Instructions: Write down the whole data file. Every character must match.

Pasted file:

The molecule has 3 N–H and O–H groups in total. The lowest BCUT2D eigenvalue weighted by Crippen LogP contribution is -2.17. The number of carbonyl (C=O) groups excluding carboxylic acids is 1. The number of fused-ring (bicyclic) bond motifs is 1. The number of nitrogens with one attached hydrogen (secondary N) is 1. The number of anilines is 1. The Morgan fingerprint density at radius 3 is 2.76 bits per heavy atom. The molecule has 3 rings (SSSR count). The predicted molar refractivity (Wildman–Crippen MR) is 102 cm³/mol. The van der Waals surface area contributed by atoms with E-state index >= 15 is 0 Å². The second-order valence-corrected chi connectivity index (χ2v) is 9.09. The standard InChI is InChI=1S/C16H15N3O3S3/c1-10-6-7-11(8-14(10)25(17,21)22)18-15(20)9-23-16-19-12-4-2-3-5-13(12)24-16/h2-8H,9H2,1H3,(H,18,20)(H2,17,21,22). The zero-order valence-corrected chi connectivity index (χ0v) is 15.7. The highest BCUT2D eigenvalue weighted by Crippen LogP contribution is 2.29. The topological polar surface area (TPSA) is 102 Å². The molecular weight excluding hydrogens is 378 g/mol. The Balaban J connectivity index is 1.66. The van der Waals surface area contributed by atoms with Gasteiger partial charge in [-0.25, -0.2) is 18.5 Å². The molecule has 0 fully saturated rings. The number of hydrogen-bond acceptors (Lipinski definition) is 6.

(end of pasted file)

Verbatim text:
The molecule has 3 N–H and O–H groups in total. The lowest BCUT2D eigenvalue weighted by Crippen LogP contribution is -2.17. The number of carbonyl (C=O) groups excluding carboxylic acids is 1. The number of fused-ring (bicyclic) bond motifs is 1. The number of nitrogens with one attached hydrogen (secondary N) is 1. The number of anilines is 1. The Morgan fingerprint density at radius 3 is 2.76 bits per heavy atom. The molecule has 3 rings (SSSR count). The predicted molar refractivity (Wildman–Crippen MR) is 102 cm³/mol. The van der Waals surface area contributed by atoms with E-state index >= 15 is 0 Å². The second-order valence-corrected chi connectivity index (χ2v) is 9.09. The standard InChI is InChI=1S/C16H15N3O3S3/c1-10-6-7-11(8-14(10)25(17,21)22)18-15(20)9-23-16-19-12-4-2-3-5-13(12)24-16/h2-8H,9H2,1H3,(H,18,20)(H2,17,21,22). The zero-order valence-corrected chi connectivity index (χ0v) is 15.7. The highest BCUT2D eigenvalue weighted by Crippen LogP contribution is 2.29. The topological polar surface area (TPSA) is 102 Å². The molecular weight excluding hydrogens is 378 g/mol. The Balaban J connectivity index is 1.66. The van der Waals surface area contributed by atoms with Gasteiger partial charge in [-0.25, -0.2) is 18.5 Å². The molecule has 0 fully saturated rings. The number of hydrogen-bond acceptors (Lipinski definition) is 6.